Education in developing countries - Global Citizen Campaign

Education provides children with the best route out of poverty, giving them the power to improve their own lives and their country, and ultimately reduce developing countries' reliance on aid. Globally we must push for education for both girls and boys because evidence shows that when a girl in the developing world receives seven or more years of education, it has a strong positive impact - she marries later and has fewer and healthier children, and is more likely to be economically productive. But it is not just about having the chance to go to school, children must be well taught and what they learn must improve their opportunities in life. 
I am proud that between 2011 and 2015, the Department for International Development (DFID) supported over 11 million children, including 5.3 million girls, in primary and lower secondary education in developing countries. The Government has committed to helping at least another 11 million children in the poorest countries gain a decent education by 2020. DFID is on track to deliver this, having supported 7.1 million children to gain a decent education between 2015 and 2017. This is a huge investment in a better future for these children.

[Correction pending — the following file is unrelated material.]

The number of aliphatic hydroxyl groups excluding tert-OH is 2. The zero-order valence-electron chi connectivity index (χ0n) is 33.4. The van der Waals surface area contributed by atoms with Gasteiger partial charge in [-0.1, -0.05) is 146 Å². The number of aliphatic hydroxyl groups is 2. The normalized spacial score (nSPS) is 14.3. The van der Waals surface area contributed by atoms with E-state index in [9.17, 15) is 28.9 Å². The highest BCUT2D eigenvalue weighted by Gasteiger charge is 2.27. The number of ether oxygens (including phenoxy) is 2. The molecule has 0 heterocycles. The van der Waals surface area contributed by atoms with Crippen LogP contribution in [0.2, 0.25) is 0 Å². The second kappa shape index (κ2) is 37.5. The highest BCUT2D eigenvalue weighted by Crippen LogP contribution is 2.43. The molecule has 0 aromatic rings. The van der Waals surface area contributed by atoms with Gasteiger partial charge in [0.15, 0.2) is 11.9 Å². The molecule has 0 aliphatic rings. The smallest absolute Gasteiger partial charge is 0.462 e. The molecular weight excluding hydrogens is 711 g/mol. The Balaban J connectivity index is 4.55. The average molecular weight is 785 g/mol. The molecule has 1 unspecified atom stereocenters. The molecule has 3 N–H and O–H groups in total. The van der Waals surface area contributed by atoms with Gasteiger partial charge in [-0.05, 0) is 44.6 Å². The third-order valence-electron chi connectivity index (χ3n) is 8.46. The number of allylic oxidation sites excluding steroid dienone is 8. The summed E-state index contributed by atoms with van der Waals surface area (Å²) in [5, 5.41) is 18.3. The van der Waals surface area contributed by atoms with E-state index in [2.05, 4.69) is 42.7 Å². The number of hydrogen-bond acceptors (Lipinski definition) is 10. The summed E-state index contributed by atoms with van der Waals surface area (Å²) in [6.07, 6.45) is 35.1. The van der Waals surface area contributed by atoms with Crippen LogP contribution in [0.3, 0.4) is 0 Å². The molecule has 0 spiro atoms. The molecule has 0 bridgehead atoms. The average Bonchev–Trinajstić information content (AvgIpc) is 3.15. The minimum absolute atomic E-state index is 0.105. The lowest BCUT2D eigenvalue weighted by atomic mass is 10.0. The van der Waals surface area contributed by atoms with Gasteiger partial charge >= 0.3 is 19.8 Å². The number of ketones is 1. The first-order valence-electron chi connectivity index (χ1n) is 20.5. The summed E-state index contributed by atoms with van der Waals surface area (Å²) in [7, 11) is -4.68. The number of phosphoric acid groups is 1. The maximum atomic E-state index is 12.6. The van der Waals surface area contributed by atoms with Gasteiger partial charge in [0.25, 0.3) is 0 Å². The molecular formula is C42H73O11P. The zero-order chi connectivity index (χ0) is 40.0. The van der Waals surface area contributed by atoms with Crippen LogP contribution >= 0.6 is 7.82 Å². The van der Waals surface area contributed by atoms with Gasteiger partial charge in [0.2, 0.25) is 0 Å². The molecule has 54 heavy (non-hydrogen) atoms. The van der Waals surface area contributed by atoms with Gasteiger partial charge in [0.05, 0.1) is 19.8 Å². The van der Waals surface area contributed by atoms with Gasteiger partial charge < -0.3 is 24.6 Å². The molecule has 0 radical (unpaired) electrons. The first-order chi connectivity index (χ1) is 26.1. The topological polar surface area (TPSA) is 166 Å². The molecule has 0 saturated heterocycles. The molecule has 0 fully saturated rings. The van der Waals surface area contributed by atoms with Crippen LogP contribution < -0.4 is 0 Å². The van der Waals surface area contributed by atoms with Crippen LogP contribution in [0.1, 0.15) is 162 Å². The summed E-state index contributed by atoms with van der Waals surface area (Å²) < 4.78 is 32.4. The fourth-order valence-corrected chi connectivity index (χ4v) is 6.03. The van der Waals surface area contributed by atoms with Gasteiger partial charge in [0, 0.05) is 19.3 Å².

DFID has been the largest bilateral donor to the Global Partnership for Education, providing £210 million for the 2015-2018 replenishment period. The replenishment conference, which will be hosted by France and Senegal in February 2018, will provide an excellent opportunity to bring more finance into the education sector. I know that DFID officials are currently in discussion about the replenishment.